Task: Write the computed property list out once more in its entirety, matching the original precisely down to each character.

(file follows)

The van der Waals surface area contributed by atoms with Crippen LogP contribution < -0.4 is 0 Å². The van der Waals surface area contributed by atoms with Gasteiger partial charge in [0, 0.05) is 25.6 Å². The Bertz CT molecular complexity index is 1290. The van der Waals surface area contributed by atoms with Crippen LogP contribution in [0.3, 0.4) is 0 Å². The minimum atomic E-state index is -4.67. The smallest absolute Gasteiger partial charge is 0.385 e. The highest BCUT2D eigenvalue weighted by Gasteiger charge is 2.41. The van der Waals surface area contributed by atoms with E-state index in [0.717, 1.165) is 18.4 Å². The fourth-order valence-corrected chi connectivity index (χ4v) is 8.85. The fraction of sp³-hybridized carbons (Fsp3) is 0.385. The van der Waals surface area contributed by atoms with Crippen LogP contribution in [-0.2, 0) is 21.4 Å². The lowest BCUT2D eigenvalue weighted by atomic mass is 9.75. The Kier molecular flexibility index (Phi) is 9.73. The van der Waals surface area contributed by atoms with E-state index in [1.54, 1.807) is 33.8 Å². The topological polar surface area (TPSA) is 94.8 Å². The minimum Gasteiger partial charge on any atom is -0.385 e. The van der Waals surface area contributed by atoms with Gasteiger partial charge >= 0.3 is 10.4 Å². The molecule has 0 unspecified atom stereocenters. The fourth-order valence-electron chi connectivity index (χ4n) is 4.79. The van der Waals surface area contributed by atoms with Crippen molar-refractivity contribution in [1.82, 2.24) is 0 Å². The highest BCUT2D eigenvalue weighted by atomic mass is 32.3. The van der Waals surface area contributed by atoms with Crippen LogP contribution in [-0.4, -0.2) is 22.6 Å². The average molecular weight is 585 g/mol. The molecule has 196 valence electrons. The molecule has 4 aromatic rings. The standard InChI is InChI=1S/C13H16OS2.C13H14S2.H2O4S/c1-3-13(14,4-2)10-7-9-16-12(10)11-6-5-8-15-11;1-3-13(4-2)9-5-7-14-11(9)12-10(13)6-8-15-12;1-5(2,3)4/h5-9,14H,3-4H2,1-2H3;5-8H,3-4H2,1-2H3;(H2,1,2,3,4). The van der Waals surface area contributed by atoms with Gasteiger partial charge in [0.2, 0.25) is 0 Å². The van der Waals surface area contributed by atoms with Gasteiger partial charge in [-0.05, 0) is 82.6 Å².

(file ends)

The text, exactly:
The van der Waals surface area contributed by atoms with Crippen LogP contribution < -0.4 is 0 Å². The van der Waals surface area contributed by atoms with Gasteiger partial charge in [0, 0.05) is 25.6 Å². The Bertz CT molecular complexity index is 1290. The van der Waals surface area contributed by atoms with Crippen LogP contribution in [0.3, 0.4) is 0 Å². The minimum atomic E-state index is -4.67. The smallest absolute Gasteiger partial charge is 0.385 e. The highest BCUT2D eigenvalue weighted by Gasteiger charge is 2.41. The van der Waals surface area contributed by atoms with E-state index in [0.717, 1.165) is 18.4 Å². The fourth-order valence-corrected chi connectivity index (χ4v) is 8.85. The fraction of sp³-hybridized carbons (Fsp3) is 0.385. The van der Waals surface area contributed by atoms with Crippen LogP contribution in [-0.2, 0) is 21.4 Å². The lowest BCUT2D eigenvalue weighted by atomic mass is 9.75. The Kier molecular flexibility index (Phi) is 9.73. The van der Waals surface area contributed by atoms with E-state index in [1.54, 1.807) is 33.8 Å². The topological polar surface area (TPSA) is 94.8 Å². The minimum Gasteiger partial charge on any atom is -0.385 e. The van der Waals surface area contributed by atoms with Gasteiger partial charge >= 0.3 is 10.4 Å². The molecule has 0 unspecified atom stereocenters. The fourth-order valence-electron chi connectivity index (χ4n) is 4.79. The van der Waals surface area contributed by atoms with Crippen molar-refractivity contribution in [1.82, 2.24) is 0 Å². The highest BCUT2D eigenvalue weighted by atomic mass is 32.3. The van der Waals surface area contributed by atoms with Crippen LogP contribution in [-0.4, -0.2) is 22.6 Å². The average molecular weight is 585 g/mol. The molecule has 196 valence electrons. The molecule has 4 aromatic rings. The standard InChI is InChI=1S/C13H16OS2.C13H14S2.H2O4S/c1-3-13(14,4-2)10-7-9-16-12(10)11-6-5-8-15-11;1-3-13(4-2)9-5-7-14-11(9)12-10(13)6-8-15-12;1-5(2,3)4/h5-9,14H,3-4H2,1-2H3;5-8H,3-4H2,1-2H3;(H2,1,2,3,4). The van der Waals surface area contributed by atoms with Gasteiger partial charge in [0.2, 0.25) is 0 Å². The van der Waals surface area contributed by atoms with Gasteiger partial charge in [-0.05, 0) is 82.6 Å².